RIGA - The Latvian Medical Association wants to make it easier for patients to leave a legal document specifying what actions should be taken for their health if they are no longer able to make decisions for themselves because of illness or incapacity, the association’s president Ilze Aizsilniece told LETA.
The association’s head informed that the Health Ministry together with the Latvian Medical Association has started work on a new initiative to revise Latvia’s existing legislative provisions and guidelines, as well as the European Union’s (EU) recommendations and practice in other countries regarding the living will, also known as the advanced directive, a document leaving instructions for treatment at the end of the person’s life.
Aizsilniece said that more and more people who return to Latvia from foreign countries want to make their living will on what medical treatment or manipulations they would authorize or reject at the end of their lives.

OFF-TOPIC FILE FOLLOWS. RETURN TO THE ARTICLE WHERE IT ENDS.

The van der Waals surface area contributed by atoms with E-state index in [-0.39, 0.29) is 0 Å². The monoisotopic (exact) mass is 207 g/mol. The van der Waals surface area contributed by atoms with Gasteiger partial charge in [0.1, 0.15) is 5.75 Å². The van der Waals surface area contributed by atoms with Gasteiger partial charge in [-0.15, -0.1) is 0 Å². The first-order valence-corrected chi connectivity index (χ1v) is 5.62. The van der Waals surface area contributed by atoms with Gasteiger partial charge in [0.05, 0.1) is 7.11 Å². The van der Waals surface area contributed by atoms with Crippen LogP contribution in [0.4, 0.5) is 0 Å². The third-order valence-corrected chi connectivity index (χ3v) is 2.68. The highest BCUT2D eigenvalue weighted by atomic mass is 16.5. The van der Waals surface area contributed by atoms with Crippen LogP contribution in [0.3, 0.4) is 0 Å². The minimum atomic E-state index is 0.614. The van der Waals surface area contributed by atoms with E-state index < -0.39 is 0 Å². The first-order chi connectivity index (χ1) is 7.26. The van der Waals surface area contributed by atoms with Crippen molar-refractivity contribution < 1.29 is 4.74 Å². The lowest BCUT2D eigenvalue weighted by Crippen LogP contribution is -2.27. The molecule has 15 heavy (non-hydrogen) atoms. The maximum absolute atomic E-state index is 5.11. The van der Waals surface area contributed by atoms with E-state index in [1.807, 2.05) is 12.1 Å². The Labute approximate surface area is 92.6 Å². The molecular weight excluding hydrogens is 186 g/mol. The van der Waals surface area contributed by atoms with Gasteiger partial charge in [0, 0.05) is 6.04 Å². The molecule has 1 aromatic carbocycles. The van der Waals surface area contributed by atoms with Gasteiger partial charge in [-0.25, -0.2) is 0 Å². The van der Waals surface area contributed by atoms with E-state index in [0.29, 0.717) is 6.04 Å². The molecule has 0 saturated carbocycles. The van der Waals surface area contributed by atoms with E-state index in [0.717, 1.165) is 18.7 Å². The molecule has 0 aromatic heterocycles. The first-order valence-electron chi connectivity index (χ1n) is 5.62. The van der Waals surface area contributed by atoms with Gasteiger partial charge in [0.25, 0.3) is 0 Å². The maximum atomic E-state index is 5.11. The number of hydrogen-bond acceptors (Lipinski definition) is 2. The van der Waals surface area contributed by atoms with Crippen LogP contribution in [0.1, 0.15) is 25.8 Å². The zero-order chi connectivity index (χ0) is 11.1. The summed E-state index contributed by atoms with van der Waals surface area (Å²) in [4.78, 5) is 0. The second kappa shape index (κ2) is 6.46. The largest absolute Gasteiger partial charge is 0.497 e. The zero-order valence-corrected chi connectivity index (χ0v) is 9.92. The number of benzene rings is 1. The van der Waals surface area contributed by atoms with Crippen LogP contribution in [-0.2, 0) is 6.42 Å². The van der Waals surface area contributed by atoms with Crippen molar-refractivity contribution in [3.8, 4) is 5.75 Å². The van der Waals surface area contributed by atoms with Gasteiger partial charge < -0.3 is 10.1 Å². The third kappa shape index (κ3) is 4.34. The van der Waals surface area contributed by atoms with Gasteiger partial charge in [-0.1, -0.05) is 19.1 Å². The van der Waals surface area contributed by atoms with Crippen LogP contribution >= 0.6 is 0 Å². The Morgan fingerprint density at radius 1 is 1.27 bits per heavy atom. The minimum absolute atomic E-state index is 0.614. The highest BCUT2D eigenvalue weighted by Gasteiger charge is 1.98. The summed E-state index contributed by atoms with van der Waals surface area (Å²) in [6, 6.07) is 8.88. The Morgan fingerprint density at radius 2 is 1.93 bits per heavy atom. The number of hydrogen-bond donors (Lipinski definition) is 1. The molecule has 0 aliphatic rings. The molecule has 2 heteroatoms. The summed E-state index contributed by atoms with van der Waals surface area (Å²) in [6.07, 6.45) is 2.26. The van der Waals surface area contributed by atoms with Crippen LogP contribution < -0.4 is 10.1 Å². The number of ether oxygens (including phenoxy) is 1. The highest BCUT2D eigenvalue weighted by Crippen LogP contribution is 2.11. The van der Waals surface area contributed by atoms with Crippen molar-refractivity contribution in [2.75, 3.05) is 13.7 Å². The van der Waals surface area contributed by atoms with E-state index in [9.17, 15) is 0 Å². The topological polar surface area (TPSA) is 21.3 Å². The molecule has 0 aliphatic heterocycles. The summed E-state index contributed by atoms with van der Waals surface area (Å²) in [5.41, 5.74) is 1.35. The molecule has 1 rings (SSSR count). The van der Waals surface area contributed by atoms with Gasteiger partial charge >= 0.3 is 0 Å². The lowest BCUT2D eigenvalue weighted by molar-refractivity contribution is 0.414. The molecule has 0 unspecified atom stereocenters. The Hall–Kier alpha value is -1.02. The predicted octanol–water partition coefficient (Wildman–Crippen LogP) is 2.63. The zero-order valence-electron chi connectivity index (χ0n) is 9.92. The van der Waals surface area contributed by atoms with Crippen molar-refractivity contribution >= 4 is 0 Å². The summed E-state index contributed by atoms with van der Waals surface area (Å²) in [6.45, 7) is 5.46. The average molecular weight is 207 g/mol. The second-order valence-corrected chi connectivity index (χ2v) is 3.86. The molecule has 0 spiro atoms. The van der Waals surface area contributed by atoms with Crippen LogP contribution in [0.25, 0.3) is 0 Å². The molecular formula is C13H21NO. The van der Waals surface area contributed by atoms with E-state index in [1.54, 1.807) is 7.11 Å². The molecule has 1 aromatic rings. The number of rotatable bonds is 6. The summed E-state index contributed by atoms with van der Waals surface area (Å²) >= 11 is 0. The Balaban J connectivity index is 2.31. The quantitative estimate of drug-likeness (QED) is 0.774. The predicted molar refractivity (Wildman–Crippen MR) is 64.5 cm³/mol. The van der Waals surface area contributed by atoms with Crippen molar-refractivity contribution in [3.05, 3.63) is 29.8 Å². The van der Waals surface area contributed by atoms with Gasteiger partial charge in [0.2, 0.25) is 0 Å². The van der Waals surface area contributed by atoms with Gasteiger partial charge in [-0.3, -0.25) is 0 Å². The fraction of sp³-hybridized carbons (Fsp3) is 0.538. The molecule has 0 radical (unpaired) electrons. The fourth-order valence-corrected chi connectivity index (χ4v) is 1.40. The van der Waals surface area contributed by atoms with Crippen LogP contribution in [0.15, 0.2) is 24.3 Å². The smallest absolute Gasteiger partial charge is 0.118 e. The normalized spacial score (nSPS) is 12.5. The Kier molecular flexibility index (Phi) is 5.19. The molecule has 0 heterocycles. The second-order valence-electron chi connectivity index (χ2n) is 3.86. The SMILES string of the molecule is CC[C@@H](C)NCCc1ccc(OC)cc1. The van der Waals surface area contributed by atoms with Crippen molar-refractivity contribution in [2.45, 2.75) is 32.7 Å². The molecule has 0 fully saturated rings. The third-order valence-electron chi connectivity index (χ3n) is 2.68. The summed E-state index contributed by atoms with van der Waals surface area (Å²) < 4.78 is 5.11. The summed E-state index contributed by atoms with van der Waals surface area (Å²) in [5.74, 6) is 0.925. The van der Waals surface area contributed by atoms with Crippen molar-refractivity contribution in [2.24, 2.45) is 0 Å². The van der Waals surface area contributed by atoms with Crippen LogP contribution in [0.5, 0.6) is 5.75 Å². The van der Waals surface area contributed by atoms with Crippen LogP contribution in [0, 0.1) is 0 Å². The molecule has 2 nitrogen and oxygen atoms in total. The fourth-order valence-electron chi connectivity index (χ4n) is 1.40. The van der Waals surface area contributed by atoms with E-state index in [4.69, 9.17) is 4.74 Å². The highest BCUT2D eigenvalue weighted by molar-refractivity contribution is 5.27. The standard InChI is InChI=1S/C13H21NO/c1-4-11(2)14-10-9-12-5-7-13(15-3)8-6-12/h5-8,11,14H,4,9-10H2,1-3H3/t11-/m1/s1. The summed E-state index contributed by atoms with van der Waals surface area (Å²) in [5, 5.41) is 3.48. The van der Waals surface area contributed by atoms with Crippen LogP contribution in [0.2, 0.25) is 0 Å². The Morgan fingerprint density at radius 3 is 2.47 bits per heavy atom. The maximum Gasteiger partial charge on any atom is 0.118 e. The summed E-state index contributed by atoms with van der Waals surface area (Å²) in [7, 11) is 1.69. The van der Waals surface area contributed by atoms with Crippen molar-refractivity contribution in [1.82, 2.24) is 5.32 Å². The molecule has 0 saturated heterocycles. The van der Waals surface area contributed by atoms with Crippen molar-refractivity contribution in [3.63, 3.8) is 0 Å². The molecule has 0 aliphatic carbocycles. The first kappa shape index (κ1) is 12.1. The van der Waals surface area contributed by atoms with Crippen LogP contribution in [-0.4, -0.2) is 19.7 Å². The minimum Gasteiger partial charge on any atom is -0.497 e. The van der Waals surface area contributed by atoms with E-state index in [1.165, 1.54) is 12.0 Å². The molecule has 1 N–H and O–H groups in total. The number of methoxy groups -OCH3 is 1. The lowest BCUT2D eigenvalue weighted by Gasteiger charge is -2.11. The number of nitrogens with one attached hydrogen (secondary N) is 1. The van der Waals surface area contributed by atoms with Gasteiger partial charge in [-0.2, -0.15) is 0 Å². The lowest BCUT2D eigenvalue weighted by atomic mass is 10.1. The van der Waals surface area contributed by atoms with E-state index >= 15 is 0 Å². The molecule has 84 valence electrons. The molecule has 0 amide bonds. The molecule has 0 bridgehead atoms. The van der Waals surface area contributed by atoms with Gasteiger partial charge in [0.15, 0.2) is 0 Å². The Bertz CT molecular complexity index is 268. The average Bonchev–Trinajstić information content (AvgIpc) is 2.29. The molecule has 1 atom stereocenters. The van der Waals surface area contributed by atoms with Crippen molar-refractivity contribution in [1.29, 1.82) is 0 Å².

Such legally correctly formulated decisions are not only internationally accepted practice, they also take off the burden of responsibility from the patient’s relatives, Aizsilniece said.
Under the current law, a person who wants to make a living will has to use the services of a notary, which costs money and does not ensure the document’s availability when it is most needed. In Latvia, such a document cannot be registered in the digital environment and patients always have to carry it with them.
In Aizsilniece’s words, it has been suggested storing patients’ living wills in the e-health portal where each patient could revise and amend their advanced directives upon consulting their healthcare specialists and in line with their ethical values.